### Adding up resistanceseries andparallel

We had talked a little bitabout the resistance equation that we got from Poiseuille. And the equation lookeda little bit like this. Actually, let mejust replace this. We had 8 times eta, whichwas the viscosity of blood times the lengthof a vessel divided by pi times the radius of thatvessel to the fourth power.

And all this put together givesus the resistancea vessel. So thinking about thisa little bit more, let's assume for the momentthat the blood viscosity is not going to change. It certainly won't changefrom moment to moment, but let's say that, ingeneral, blood viscosity is pretty constant. Now, given that, if I wantto change the resistance,

then I have two variables left. I've got the length of myvessel and I've got the radius. So if I have a vessellike this and let's say it's got a certainradius and length. And let's say that radius isr, and the length is here. And I apply a number. Let's say the number is2 for the resistance. Well, I have two options forchanging that resistance.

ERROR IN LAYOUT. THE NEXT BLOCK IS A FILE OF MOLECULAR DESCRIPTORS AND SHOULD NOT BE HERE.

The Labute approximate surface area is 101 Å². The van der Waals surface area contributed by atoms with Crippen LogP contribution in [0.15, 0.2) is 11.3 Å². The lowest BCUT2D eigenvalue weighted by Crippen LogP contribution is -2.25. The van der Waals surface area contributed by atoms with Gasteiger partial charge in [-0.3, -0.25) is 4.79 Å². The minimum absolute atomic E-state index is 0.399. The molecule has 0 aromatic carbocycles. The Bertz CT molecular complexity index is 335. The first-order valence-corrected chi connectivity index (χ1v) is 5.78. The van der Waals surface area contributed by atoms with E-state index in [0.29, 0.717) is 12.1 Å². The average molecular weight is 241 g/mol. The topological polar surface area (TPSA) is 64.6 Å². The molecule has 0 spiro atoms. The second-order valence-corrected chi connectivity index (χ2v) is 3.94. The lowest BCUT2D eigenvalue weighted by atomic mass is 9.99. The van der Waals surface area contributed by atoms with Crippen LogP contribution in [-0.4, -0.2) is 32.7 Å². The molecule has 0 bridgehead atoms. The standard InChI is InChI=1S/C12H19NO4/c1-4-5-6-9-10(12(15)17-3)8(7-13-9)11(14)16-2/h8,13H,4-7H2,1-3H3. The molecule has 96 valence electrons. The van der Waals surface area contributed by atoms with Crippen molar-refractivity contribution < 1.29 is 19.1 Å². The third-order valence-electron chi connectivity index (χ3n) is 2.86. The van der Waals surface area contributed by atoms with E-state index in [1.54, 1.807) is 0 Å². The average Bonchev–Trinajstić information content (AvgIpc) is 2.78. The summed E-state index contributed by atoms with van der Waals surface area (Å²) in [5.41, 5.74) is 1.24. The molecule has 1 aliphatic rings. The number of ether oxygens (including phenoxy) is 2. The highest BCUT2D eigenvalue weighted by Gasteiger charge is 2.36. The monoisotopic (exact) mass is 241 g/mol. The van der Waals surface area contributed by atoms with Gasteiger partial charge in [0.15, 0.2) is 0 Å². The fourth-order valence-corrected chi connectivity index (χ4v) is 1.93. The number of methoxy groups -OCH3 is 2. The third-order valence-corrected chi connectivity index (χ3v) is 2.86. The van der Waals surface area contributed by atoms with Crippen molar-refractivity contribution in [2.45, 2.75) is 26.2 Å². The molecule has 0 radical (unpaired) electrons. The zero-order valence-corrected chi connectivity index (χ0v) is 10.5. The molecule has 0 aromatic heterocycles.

If I want to increasethe resistance, I can do two things. So let's say I want toincrease that resistance. And you can look at theequation and tell me what the answer would be. Two things. And I'll actually aw it out. So one thing would be to keepthe radius basically the same,

but make it much longer. Because if I make itlonger, since the L is now, let's say, twice aslong and r is the same, now my resistanceis going to double. So now we go 2 times. And 2 times 2 is 4. So my resistance is 4. OK.

Option 2. Let's say I don't wantto change the length. I keep the length the same. Instead, I could actuallymaybe change the radius. And let's say I half the radius. I make it half of what it was. And I actually worked outthe maththe last one. And it turned out that,if you half the radius